In Reply to: Re: Can you copy & paste & post it here? posted by susie on December 18, 2003 at 20:39:52:
Critical Commentary on Psychological Assessment of Children in The Family (1996; Lawrence Lilliston & Gary Shepherd)
Published at http://www.psywww.com/psyrelig/index.htm
By Carol C. Buening, PhD, LISW
When The Family/Children of God contracted with Lawrence Lilliston and Gary Shepherd sometime prior to 1994 to evaluate the psychological outcomes of its childrearing practices, the purpose of the client’s desire for such a program evaluation was to address international allegations of child maltreatment within the organization.
Lilliston & Shepherd’s methodology and their contractual status with The Family squarely place their work in the realm of program evaluation, and it is a misrepresentation to present it as research. Their study cannot be construed as research, as it does not use a sampling and analytic design that would support any generalization about the 32 children surveyed through participant observation at two Family homes.
Furthermore, because the evaluation was commissioned by an organization that wanted to demonstrate benign outcomes in its childrearing practices, results of Lilliston and Shepherd’s work must be closely examined for valid measurement of abuse indicators.
Despite the inherent limitations of program evaluation, Lilliston & Shepherd conclude that because their subjects come from international backgrounds, "the findings regarding these young people are quite probably reflective of child rearing and educational practices found generally in Family homes." The evaluators’ methodology does not support publication of such a conclusion.
It is bad social science to make a generalization based on the untested assumption that a sample is representative of its population. There is substantial evidence from former membership and official publications that The Family has a bifurcated distribution of child-rearing environments, i.e., there are field homes made up of the rank and file and "world service" homes made up of a leadership cadre. There is a significant body of evidence that children in these "world service" homes—or any home where top leadership was present for any length of time--grew up in sexualized environments where overt forms of sexual abuse did occur. Lilliston & Shepherd even acknowledge objective evidence of such sexual abuse in their paper, yet fail to account for the possibility that sexualized children have been purposely omitted from their sample of 32 participants.
More extensive documentation of sexual abuse and the presence of a bifurcated distribution in The Family’s child-rearing environments can be found in the Oct. 19, 1995, Judgment of Lord Justice Ward of The United Kingdom. Since the authors republished this study on the Psychology of Religion website in 1996, their failure to report significant evidence of a bifurcated distribution is either careless scholarship or a purposeful and unethical omission of relevant information.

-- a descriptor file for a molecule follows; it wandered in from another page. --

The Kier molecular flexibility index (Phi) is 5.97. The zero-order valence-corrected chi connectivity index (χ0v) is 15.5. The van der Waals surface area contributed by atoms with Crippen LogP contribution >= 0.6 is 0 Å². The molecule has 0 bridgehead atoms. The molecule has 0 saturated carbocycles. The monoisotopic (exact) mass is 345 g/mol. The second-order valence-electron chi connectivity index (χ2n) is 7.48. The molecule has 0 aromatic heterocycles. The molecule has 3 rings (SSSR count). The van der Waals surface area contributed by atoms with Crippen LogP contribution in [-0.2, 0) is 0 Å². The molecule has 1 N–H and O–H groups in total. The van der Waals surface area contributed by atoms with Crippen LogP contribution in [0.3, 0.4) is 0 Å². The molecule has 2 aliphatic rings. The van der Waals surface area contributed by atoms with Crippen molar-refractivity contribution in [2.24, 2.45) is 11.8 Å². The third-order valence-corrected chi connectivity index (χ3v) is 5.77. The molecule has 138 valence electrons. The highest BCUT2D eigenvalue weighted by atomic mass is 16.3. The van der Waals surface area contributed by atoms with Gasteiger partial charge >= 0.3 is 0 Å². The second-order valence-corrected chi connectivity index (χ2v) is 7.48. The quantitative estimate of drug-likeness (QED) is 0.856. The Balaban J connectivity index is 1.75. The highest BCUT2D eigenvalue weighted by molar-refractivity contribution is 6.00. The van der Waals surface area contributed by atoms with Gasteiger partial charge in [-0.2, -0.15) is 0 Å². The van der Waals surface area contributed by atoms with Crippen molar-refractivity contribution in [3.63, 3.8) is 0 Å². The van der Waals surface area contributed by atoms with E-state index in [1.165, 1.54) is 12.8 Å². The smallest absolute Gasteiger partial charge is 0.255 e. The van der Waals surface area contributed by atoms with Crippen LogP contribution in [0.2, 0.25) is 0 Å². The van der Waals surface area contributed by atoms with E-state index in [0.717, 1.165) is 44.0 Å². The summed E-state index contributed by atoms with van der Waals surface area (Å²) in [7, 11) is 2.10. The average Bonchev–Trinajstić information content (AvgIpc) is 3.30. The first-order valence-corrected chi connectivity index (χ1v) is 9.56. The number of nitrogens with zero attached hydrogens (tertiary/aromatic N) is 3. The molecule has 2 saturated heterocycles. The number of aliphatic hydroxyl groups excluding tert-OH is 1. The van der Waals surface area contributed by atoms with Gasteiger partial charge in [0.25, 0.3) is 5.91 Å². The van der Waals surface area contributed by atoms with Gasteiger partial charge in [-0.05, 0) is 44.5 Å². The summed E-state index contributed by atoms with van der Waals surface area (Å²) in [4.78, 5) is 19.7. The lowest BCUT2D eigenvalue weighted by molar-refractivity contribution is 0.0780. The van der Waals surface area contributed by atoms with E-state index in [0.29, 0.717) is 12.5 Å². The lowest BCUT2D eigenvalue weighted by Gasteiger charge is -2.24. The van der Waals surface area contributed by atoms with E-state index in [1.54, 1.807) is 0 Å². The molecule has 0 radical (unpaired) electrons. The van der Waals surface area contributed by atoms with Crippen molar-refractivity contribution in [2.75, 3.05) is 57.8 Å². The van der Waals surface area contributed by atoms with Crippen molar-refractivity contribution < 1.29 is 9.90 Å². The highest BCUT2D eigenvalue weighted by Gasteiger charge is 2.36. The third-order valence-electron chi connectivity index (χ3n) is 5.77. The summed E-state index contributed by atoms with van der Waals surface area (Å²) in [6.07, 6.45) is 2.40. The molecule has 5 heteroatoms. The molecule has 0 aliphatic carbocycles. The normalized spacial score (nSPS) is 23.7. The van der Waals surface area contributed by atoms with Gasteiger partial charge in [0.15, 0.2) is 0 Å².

The only subject in the study specifically identified as coming from a "world service" home is "David." Did “David” or his biological parents sign an informed consent and release of information for the authors to publish the conclusions of Lilliston's clinical assessment of him as an identified subject? While minors are not empowered by law to provide informed consent and releases of information, the common rules of consent governing ethical use of human subjects do require informed assent from minors.
Information regarding informed assent may be deemed unnecessary for the particular publication; however, given the disempowering nature of child maltreatment and the possibility that minors in The Family were coerced to participate in this evaluation, the work calls for a high standard of ethics. Did the Internal Review Boards at either Lilliston or Shepherd’s academic institutions review a study proposal prior to its implementation?
Exactly what instrumentation did Lilliston use to do his assessment of David? Did he use tools specifically designed to measure the clinical sequelae of sexual exploitation, or did he use more general measures of child and adolescent psychological functioning? Was the psychological assessment based solely on Lilliston’s clinical expertise? If so, what is the basis of that expertise? Is he a licensed clinical practitioner with expert training in the assessment of child sexual abuse? It is both careless and suspect for a clinical practitioner to publish conclusions of a psychological assessment without documenting the assessment tools used in the clinical examination.
Lilliston & Shepherd’s work is currently used by The Family to “prove” that their childrearing practices and the sexualized environment in which a generation was raised had no deleterious effects. Given the serious nature of child sexual abuse, an ethical researcher or competent clinical practitioner asked to evaluate 32 children in the early 1990s would stay attuned to subsequent information that might call the limited conclusions of a program evaluation into question. Given the currently emerging evidence from survivors (some of whom claim to have participated in the study) that child sexual abuse did occur on a widespread basis in The Family during the 1980s, it behooves Lilliston & Shephred to remove this work from publication and provide a statement regarding the limitations of their study.